How to Add a New Product Attribute
Adding a product attribute is one of the most popular operations in both Magento 1 and Magento 2. Attributes are a powerful way to solve many practical tasks related to a product.
This is quite a broad topic, but in this video we will discuss the simple process of adding a dropdown-type attribute to a product.
For this exercise, assume that the sample data set is installed.
- We will add an attribute called clothing_material with the possible values: Cotton, Leather, Silk, Denim, Fur, and Wool.
- We will make this attribute visible on the product view page, in bold text.
- We will assign it to the Default attribute set and add a restriction that any “bottom” clothing, like slacks, cannot be the material Fur.
We will need to take the following steps to add the new attribute:
- Create a new module.
- Add an InstallData script.
- Add a source model.
- Add a backend model.
- Add a frontend model.
- Execute the InstallData script and verify that it works.
Let’s go through each step.
Step 1: Create a new module
As Magento is modular based, we start the process by creating a new module called
$ cd <magento2_root>/app/code $ mkdir Learning $ mkdir Learning/ClothingMaterial
Now, create two files:
Step 2 Create an InstallData script
Next, we need to create the InstallData script.
Because adding an attribute technically adds records into several tables, such as
catalog_eav_attribute, this is data manipulation, not a schema change.
Therefore we use InstallData instead of InstallSchema.
Create the file
Let’s take a minute to look at the code.
First of all, we need to use a special setup object, not the one that comes as a parameter. This is because Catalog is an EAV entity, so to add an attribute, we have to use eavSetup rather than standard one. This holds true for any EAV entity in Magento 2 (category, product, customer, and so on).
This is why we added eavSetupFactory in a constructor.
install() method, all we have to do is call the
addAttribute() method with 3 parameters: entity type, attribute code, and properties.
Those properties define how an attribute behaves.
A full list of properties can be seen in the
Note that there is a mapping between the fields in those tables and the properties in the
To see all the mappings, you should look at the
For now, we’ll just quickly go through most important ones:
- group: Means that we add an attribute to the attribute group “General”, which is present in all attribute sets.
- type: varchar means that the values will be stored in the catalog_eav_varchar table.
- label: A label of the attribute (that is, how it will be rendered in the backend and on the frontend).
- source/frontend/backend: Special classes associated with the attribute:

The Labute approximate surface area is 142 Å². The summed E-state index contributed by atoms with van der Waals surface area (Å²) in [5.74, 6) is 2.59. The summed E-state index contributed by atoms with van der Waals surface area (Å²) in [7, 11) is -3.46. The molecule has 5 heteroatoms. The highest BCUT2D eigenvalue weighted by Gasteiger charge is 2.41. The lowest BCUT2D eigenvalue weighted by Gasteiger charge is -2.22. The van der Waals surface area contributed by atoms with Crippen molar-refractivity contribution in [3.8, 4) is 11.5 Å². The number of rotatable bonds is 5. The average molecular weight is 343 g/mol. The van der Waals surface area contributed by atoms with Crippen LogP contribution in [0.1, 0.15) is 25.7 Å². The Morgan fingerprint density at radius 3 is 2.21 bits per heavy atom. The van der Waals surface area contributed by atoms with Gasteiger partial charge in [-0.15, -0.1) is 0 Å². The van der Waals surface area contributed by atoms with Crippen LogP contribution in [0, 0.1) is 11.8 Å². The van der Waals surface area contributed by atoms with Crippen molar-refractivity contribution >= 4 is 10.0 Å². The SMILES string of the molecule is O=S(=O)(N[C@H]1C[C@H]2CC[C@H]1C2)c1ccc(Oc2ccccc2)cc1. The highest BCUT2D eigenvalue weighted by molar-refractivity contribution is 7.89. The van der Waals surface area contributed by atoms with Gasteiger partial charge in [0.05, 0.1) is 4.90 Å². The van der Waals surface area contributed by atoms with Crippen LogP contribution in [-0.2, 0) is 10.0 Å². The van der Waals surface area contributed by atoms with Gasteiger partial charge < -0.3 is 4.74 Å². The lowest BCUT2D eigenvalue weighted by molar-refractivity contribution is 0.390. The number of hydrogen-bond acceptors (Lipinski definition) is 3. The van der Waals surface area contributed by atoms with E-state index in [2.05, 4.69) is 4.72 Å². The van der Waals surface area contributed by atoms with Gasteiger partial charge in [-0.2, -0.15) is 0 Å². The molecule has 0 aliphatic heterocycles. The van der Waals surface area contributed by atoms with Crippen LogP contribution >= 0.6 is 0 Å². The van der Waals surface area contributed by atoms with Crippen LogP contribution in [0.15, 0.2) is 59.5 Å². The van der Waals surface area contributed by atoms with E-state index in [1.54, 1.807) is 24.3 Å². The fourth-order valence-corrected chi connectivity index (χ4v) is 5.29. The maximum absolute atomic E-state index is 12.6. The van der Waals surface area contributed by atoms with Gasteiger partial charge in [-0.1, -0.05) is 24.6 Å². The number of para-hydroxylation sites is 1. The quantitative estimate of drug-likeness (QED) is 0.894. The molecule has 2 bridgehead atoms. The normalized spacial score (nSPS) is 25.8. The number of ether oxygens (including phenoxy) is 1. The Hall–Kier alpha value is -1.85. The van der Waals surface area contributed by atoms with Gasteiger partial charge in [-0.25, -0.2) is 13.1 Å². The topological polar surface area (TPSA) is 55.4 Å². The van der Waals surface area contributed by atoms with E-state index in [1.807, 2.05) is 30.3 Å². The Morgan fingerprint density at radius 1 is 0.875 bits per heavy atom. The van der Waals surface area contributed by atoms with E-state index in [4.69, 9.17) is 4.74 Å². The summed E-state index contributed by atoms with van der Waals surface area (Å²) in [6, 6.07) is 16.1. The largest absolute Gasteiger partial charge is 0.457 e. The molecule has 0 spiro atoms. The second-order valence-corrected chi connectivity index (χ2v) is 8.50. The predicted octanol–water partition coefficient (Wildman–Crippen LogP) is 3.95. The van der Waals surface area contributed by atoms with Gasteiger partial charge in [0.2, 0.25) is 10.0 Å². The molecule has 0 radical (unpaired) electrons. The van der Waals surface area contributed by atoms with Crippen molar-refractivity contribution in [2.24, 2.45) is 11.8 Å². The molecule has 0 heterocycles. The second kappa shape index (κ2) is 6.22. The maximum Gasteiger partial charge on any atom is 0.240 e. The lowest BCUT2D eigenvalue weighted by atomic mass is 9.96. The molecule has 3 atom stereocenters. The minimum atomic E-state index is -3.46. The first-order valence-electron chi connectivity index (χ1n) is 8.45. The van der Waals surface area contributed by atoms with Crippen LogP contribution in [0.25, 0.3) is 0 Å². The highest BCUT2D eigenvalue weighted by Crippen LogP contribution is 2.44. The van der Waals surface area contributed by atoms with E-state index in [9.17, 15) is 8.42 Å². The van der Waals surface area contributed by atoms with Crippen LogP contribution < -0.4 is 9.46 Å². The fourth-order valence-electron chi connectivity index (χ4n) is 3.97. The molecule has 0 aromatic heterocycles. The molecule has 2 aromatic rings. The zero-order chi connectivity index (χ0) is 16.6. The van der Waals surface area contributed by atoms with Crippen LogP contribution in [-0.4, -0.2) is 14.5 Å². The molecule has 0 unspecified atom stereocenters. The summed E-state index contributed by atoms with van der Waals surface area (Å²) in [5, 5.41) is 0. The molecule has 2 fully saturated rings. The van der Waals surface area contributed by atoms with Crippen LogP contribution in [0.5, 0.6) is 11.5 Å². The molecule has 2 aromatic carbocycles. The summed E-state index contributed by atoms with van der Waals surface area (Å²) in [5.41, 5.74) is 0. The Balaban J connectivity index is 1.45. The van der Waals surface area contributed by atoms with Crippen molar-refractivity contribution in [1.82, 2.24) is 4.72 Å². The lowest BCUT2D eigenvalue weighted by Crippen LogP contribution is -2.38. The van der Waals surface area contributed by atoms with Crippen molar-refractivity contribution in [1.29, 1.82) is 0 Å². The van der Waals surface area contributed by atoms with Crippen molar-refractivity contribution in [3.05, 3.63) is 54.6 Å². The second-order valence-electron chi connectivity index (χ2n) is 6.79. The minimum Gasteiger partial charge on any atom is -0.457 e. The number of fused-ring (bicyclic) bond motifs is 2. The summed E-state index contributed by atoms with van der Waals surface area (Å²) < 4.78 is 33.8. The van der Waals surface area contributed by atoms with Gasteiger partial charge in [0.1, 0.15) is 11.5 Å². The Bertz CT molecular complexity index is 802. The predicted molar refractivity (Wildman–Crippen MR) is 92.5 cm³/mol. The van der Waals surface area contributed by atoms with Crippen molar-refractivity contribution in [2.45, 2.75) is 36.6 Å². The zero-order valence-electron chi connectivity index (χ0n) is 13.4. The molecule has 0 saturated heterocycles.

- source model: provides a list of options
- frontend: defines how it should be rendered on the frontend
- backend: allows you to perform certain actions when an attribute is loaded or saved. In our example, it will be validation.
- Global: defines the scope of its values (global, website, or store)
- visible_on_front: A flag that defines whether an attribute should be shown on the “More Information” tab on the frontend
- is_html_allowed_on_front: Defines whether an attribute value may contain HTML
Step 3: Add a source model
Next, we need to create the source model:
As the name implies, the
getAllOptions method provides a list of all available options.
Step 4: Add a backend model
Now we will create a backend model:
In our example, we implement only the
The backend model may have
afterLoad methods that allow the execution of some code at the moment an attribute is saved or loaded.
The backend model is what makes attribute management a really powerful method of customization.
Note that we hardcoded
attributeSetId here for the sake of time.
In other cases, it could be different.
Make sure to check the
eav_attribute_set table for the right ID.
Step 5: Add a frontend model
And finally, we create a frontend model to make our value bold:
As with the backend model, this is also a very simple class.
Step 6: Execute the InstallData script and verify that it works
Now we can run our code and check the results:
$ cd <magento2_root> $ php bin/magento setup:upgrade
After you run this, the new attribute should have been added to the database.
You can check the
catalog_eav_attribute tables to verify that the attribute and its properties are there.
We see ClothingMaterial down here, with the primary key of 155, and its corresponding entry in
catalog_eav_attribute, with the primary key being 155.
Now, let’s go to the backend, open any configurable product, and we should see that clothing material dropdown. We’ll set our filters to be a configurable product with the attribute set of “bottom”.
We’ll select the first item. First, we’ll set the clothing material to Fur and attempt to save our attribute. We see that our backend model has executed successfully, so now we’ll set it to Wool and save it.
Having saved the product, we’ll now move to the frontend. It should be visible and in bold text.